SpaceX CEO Elon Musk confirmed the planet Mars as his long-term goal during a speech on 29 September at the US National Press Club. Already known for its Falcon rockets and Dragon space capsule, SpaceX is to make them reusable. The Falcon 9 will incorporate a descent module at the base, so that it can make a vertical soft landing, while the Dragon (above) will use its emergency-escape rockets as brakes on the journey back from space.
Cracking the engineering problem
Musk said: “It's a very tough engineering problem, and I wasn't sure it could be solved." However, he went on: "In the last twelve months or so I've come to the conclusion that it could be solved, and I think SpaceX is going to try to do it. The idea looks promising, added Musk: “We have a design that on paper, doing the calculations, doing the simulations, it does work."
Let's hope crosswinds won't affect Falcon 9's landings too much!
Good for you Elon, but why bother? It’s a question of economics: “The Falcon-9 costs $54m, but fuel and oxygen and so forth is only about $200,000. So obviously if we can reuse the rocket, say 1000 times, then that would make the capital cost of the rocket launch only about $50,000."
Road to the Red Planet
In fact, it’s the same set of sums the airlines use when working out how to fund a hugely expensive jetliner - what price your next vacation if the jet was thrown away after every flight? And of course, if SpaceX lowers the cost of spaceflight, then it could mean the road to the planets - and Mars in particular - is open.
Artist Chesley Bonestall showed a Mars expedition being prepared in Earth orbit.
The legacy of Wernher von Braun
It's about time someone took a long-term view of spaceflight - we certainly cannot leave it to the politicians and their vote-hungry, budget-cutting, short-termism. The long view is not new however - the architect of the Apollo moonflight program, Wernher von Braun, came up with feasible Moon and Mars rockets way back in the early 1950s.
Free paper spaceplane
It’s one of these designs - a huge winged cargo ship for Earth orbit operations - that’s the subject of the free downloadable paper model. And a similar ship, with bigger wings and cylindrical fuselage, was envisaged as being able to glide through the thin Martian air, to make a horizontal landing on the rust-red sands. We reckon that this paper rocket could be made up in either form with not too many mods. The paper rocket is designed for an A4 printer, and at that size the ship is to a nominal 1:100 scale, but as ever with these paper products, the scale can be varied by changing the output percentage on your printer, though you'll need an A3 printer if you're thinking of a 1:72 scale model.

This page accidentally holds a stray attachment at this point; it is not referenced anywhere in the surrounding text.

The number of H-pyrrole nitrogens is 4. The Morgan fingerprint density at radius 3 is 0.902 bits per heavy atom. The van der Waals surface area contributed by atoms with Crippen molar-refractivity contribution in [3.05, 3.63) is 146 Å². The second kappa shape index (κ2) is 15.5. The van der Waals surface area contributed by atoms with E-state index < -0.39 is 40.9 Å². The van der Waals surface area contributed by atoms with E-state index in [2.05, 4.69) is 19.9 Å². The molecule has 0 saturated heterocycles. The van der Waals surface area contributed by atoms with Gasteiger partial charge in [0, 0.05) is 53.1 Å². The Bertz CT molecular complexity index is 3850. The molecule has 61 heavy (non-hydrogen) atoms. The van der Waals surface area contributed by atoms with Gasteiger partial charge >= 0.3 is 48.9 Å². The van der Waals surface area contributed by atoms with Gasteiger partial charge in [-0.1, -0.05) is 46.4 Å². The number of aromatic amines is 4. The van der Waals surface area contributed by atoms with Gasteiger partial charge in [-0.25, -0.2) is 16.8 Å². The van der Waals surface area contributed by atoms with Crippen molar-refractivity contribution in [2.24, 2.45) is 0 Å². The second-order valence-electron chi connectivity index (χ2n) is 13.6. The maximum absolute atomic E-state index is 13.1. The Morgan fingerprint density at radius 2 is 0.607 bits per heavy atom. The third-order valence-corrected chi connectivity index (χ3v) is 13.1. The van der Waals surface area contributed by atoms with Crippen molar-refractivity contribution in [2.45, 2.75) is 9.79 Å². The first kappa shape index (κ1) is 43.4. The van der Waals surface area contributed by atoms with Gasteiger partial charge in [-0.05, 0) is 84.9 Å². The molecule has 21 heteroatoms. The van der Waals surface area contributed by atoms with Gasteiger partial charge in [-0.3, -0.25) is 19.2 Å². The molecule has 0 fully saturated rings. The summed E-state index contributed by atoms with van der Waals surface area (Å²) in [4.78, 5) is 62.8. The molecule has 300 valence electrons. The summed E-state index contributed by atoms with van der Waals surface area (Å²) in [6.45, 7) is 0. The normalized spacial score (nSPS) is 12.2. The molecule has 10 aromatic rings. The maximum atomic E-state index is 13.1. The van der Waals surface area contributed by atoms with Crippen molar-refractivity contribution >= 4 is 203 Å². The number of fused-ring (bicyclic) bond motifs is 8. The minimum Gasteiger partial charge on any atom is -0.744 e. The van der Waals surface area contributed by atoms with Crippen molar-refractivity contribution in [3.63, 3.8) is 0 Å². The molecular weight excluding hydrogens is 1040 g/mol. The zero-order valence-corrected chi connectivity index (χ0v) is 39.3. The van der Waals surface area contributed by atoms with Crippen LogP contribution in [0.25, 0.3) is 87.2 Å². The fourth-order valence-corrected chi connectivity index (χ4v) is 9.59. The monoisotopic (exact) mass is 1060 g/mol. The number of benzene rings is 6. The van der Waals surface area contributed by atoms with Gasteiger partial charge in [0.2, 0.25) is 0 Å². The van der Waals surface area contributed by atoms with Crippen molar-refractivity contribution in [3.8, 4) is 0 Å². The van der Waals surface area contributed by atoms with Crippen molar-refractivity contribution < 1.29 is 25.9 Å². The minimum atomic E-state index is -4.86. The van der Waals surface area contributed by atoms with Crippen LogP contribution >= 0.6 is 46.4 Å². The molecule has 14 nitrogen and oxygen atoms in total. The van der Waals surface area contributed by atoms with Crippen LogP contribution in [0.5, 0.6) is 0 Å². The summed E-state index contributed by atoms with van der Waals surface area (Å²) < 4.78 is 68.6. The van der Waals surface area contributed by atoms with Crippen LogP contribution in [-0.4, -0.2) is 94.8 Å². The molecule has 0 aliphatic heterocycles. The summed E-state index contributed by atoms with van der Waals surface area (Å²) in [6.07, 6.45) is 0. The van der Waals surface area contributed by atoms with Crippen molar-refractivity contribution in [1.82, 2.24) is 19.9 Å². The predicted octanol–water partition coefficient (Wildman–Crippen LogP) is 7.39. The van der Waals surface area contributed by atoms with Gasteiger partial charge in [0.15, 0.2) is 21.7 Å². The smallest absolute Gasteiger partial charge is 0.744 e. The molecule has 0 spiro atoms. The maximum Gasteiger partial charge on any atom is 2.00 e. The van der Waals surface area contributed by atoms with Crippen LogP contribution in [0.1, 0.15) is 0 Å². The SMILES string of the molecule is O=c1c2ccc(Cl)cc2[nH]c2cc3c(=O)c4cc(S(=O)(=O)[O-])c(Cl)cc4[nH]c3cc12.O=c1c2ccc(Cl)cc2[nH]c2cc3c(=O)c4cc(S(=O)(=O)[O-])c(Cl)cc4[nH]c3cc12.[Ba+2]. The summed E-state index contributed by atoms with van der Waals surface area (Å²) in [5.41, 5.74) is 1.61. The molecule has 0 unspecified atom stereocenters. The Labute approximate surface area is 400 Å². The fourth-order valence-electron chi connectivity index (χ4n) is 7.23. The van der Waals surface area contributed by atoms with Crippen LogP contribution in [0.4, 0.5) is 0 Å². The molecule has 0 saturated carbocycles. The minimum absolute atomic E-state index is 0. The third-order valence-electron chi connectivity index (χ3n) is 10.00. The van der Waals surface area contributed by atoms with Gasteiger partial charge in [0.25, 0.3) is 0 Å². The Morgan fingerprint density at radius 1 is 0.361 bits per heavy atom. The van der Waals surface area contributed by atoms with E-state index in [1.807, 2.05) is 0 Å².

The von Braun spaceplane sat on a massive booster.
Outer wing sections attached high above Mars.
Von Braun’s Mars Expedition concept was published in the pages of Colliers, a popular news magazine of the time, and even today looks a carefully conceived and futuristic plan. The inflatable living sphere looks a great idea, if somewhat top-heavy!
Snowcat-style rover featured a shirtsleeve-comfort living sphere.
Enjoy making the model - it ought to make an interesting change from plastic.
Nose section of spaceplane raised vertically for return to Mars orbit.
Download the paper Mars ship here.
A more than decent cgi animation of the SpaceX system in action (it’s a slooow loader, but worth it - and do crank your bass up for the music track) is here.
SMN’s own David Jefferis has written the Exploring Planet Mars book (above and below) which is available on Amazon here. Watch out for the amazing ebook version, due next year.
Thanks to the Lower Hudson Valley Challenger Center Paper E-giftshop, which has many other paper models available here.